By Katie Meyer and Kaitlin Mulhere
February 19, 2016

Starting March 5, college-bound students will take a new version of the SAT.

There’s some concern about whether students are prepared for the new exam—and probably a fair share of anxiety among the soon-to-be test takers. But there is at least one change that nobody’s complaining about: the end of abstruse verbiage, if you know what we mean.

Instead of memorizing lists of rarely used vocabulary, students will now have to show they understand how to use more common words in context. The change reflects what the College Board hopes the new SAT will be—relevant to what students need to know after high school.

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From now on, test takers will have to answer questions about the meaning of words such as “embraced,” “tracked,” “channeled,” “directly,” and “devise,” based on their context in a reading passage. Here’s a new sample question:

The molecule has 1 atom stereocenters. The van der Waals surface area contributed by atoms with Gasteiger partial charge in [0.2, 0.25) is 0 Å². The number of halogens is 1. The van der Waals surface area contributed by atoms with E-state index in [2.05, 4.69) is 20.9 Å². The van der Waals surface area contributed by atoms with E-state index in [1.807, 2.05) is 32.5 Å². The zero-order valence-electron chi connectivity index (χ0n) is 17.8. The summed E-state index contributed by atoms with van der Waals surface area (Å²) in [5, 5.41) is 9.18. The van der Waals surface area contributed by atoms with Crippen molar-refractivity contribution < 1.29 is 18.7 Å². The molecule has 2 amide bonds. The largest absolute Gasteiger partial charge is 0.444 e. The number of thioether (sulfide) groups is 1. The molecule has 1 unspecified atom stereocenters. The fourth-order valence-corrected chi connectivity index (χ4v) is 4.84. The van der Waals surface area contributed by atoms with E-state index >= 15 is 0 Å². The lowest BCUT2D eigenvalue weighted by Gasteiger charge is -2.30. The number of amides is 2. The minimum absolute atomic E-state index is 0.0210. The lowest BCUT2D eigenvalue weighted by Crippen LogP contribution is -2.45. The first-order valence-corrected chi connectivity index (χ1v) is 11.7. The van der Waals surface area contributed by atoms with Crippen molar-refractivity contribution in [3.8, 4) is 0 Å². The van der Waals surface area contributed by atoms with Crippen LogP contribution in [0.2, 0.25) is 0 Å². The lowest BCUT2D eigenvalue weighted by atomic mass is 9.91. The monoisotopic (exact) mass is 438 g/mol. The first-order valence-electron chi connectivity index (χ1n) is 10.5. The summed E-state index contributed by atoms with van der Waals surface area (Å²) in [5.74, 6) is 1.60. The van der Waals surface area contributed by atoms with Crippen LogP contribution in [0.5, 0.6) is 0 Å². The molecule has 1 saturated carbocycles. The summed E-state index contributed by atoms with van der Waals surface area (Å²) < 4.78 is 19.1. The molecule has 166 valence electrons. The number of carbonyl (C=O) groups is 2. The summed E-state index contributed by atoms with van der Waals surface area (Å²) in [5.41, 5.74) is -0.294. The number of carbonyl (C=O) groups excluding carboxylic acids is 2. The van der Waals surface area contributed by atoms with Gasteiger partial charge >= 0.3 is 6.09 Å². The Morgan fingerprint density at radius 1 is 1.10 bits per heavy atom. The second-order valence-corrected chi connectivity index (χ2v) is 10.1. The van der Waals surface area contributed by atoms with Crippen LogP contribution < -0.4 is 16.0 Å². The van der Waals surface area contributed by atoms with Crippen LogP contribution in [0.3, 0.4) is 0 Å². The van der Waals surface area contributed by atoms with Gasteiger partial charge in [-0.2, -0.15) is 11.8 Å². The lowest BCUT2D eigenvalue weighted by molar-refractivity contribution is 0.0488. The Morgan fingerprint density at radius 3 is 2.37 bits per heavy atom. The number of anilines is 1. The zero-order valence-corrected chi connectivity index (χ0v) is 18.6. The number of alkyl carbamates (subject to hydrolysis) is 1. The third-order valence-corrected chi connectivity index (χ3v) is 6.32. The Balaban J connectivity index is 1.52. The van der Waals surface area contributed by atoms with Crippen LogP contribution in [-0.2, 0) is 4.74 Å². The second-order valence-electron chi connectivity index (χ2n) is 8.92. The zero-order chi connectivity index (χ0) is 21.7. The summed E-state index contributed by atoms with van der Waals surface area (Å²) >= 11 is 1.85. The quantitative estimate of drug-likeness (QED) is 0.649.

The elimination of the, uh, unpopular, vocabulary section has been one of the most frequently mentioned changes in media coverage of the redesign. The College Board even had some fun saying goodbye to the words of the past, with this vocab-laden press release.

We decided to have our own fun by asking MONEY staffers, professional wordsmiths all, to define some vocabulary words we found in old test prep guides.

Would you have done better than we did?

 

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